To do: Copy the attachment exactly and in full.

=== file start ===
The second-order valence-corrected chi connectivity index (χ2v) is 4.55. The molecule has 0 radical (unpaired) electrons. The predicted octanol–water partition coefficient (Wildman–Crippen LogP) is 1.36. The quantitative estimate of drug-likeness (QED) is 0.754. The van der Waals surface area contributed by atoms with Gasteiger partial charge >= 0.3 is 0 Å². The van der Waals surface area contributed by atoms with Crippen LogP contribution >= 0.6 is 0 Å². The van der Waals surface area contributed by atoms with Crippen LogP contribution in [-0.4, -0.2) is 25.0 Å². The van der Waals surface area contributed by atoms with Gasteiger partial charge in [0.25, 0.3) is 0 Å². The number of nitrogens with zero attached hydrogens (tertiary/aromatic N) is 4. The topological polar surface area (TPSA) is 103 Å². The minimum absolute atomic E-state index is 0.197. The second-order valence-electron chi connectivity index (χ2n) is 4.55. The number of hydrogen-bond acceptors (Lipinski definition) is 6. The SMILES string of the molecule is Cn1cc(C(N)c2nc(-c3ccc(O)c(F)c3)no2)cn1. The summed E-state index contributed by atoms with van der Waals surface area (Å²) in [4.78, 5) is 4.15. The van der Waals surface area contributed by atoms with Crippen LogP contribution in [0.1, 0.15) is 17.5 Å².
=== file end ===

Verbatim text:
The second-order valence-corrected chi connectivity index (χ2v) is 4.55. The molecule has 0 radical (unpaired) electrons. The predicted octanol–water partition coefficient (Wildman–Crippen LogP) is 1.36. The quantitative estimate of drug-likeness (QED) is 0.754. The van der Waals surface area contributed by atoms with Gasteiger partial charge >= 0.3 is 0 Å². The van der Waals surface area contributed by atoms with Crippen LogP contribution >= 0.6 is 0 Å². The van der Waals surface area contributed by atoms with Crippen LogP contribution in [-0.4, -0.2) is 25.0 Å². The van der Waals surface area contributed by atoms with Gasteiger partial charge in [0.25, 0.3) is 0 Å². The number of nitrogens with zero attached hydrogens (tertiary/aromatic N) is 4. The topological polar surface area (TPSA) is 103 Å². The minimum absolute atomic E-state index is 0.197. The second-order valence-electron chi connectivity index (χ2n) is 4.55. The number of hydrogen-bond acceptors (Lipinski definition) is 6. The SMILES string of the molecule is Cn1cc(C(N)c2nc(-c3ccc(O)c(F)c3)no2)cn1. The summed E-state index contributed by atoms with van der Waals surface area (Å²) in [4.78, 5) is 4.15. The van der Waals surface area contributed by atoms with Crippen LogP contribution in [0.1, 0.15) is 17.5 Å².